Yes, some drivers do outrun police during high-speed pursuits — but often at great peril

Police on Tuesday chase a suspected stolen pickup truck, which crashed into a yellow cab, sending two passengers to the hospital.


For a few moments Tuesday night, it looked like a pickup driver had finally done what so many other car chase suspects could not: elude police during a high-speed pursuit.

With officers on his tail, the driver veered his truck off the roadway and into a Metro subway tunnel in Boyle Heights, disappearing from view of helicopters broadcasting the chase. Metro officials shut down the Gold Line as officers went into the tunnel and checked the subway station at Soto Street.

It turned out not to be a perfect getaway. The suspect was captured, but his passenger managed to get away, at least so far.


Televised car chases have long been a source of fascination in Southern California, even though the vast majority end the same way, with drivers eventually being stopped and arrested. Sometimes, they simply give up or run out of gas. Other times, police use spike strips or the “pit” maneuver to spin the vehicle and stop it.

Yet watching these chases involves a certain faith that maybe, just maybe, the driver will outrun the cops.

Against the odds, some do get away. A Los Angeles Times analysis found that the Los Angeles Police Department reported making arrests in 82% of chases from 2006 to 2014, well above the state average of 68%. More recent data were not immediately available.

“People are always going to try and get away, but it is pretty hard to escape,” said Greg Meyer, a retired Los Angeles police captain and pursuit training expert.

In November, three suspects thought to be involved in an armed robbery of a Laguna Niguel wireless store managed to escape police after a lengthy pursuit from Orange County to Pasadena, where they jumped out of their vehicle at the Paseo Colorado mall. They have yet to be caught.

A Los Angeles County civil grand jury report studied 421 police pursuits in the county that were reported to the California Highway Patrol in a 12-month period beginning October 2015. The report found that suspects were immediately apprehended in 67% of the chases, leaving 139 pursuits that did not end in an arrest. Fifty-nine involved vehicles that escaped, and 47 ended because police abandoned the pursuit, usually for safety reasons.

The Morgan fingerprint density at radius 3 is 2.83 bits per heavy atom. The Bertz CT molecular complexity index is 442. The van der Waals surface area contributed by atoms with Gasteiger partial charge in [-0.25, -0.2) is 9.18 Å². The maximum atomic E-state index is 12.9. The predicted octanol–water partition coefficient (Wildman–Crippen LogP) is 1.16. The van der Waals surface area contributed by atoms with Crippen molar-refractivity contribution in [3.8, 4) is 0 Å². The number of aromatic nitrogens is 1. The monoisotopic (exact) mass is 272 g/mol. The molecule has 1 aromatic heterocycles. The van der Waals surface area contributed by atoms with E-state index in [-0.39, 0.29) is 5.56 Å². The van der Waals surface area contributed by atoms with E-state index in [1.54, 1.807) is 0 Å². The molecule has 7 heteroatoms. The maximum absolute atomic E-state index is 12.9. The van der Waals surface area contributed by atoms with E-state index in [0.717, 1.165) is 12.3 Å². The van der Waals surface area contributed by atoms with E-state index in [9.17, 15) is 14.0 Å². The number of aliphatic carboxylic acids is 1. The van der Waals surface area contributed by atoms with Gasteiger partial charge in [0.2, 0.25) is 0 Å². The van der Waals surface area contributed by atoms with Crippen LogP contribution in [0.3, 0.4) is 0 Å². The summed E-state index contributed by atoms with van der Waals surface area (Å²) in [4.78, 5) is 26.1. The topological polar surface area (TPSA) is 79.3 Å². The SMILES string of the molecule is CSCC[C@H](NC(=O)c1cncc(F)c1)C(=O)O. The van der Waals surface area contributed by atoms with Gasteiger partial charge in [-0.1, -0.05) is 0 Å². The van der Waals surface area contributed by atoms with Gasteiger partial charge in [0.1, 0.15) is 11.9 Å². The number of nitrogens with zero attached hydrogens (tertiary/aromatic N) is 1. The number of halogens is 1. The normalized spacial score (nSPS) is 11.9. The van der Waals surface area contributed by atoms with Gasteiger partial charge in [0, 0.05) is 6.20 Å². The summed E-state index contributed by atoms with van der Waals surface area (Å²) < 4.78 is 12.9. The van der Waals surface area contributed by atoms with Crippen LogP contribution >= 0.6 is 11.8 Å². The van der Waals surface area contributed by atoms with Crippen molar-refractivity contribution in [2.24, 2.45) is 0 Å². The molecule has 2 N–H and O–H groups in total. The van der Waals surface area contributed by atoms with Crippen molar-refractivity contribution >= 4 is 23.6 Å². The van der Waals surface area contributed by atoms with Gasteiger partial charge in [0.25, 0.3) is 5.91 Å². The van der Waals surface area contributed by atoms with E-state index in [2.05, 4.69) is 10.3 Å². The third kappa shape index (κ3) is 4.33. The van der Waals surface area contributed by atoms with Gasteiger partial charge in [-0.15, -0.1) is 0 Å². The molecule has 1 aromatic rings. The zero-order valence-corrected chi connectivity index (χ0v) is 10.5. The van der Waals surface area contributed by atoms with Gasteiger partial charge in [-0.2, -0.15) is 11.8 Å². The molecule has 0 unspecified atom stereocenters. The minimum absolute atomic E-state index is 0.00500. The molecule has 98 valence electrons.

The report concluded that some pursuits caused “unnecessary bystander injuries and deaths” and that law enforcement officers need better training to reduce the risk of crashes during high-speed pursuits.

The Times analysis showed that LAPD pursuits injure bystanders at more than twice the rate of police chases in the rest of California. From 2006 to 2014, 334 bystanders were injured — one for every 10 LAPD pursuits, according to the review of pursuit data reported to the CHP.

Both the LAPD and the Los Angeles County Sheriff’s Department have tightened their policies on pursuits, pushing away from chasing nonviolent offenders or suspects whose behavior at the wheel becomes so dangerous it is likely to lead to injury to pedestrians or other motorists.

Meyer predicted that police pursuit escapes will be more difficult in coming years.

“Some of the technology coming along will really make it much harder to escape. We are talking drones launched from police cars to track the getaway car,” he said.

Over the years, pursuit suspects have tried to evade police by driving into parking garages or into Los Angeles International Airport, where there are flight restrictions for news choppers, or by simply bailing out of cars and running onto freeway medians.

Eighteen months ago, one particularly resourceful car thief, after an hourlong pursuit, headed into the hills above Whittier. With the stolen Honda Accord still moving, he climbed out of the driver’s window and jumped while the car continued to coast down the tree-lined road.


But the action Tuesday night was something new.

It began when Ralph Lopez Jr., 26, of Los Angeles allegedly stole a truck in Huntington Park. Police from that city gave chase. At one point, Lopez slammed into a yellow cab, sending two passengers to the hospital. Later, he drove on a sidewalk before driving into a subway tunnel. At that moment, there was concern that the truck could hit a train inside the tunnel. But Metro quickly shut off service, and it turned out there were no trains in the short tunnel, which runs through a portion of Boyle Heights.

“The tunnel — it was a first for us in a pursuit,” said Huntington Park Police Lt. Al Martinez. “We don’t like firsts.”

Police eventually arrested Lopez but are still looking for his passenger.

Videos of the truck’s descent into the subway made the rounds on social media Wednesday. But Meyer worries it could have another effect.

“People are going to copycat what this guy did and end up getting hit by a train,” he said.

Twitter: @lacrimes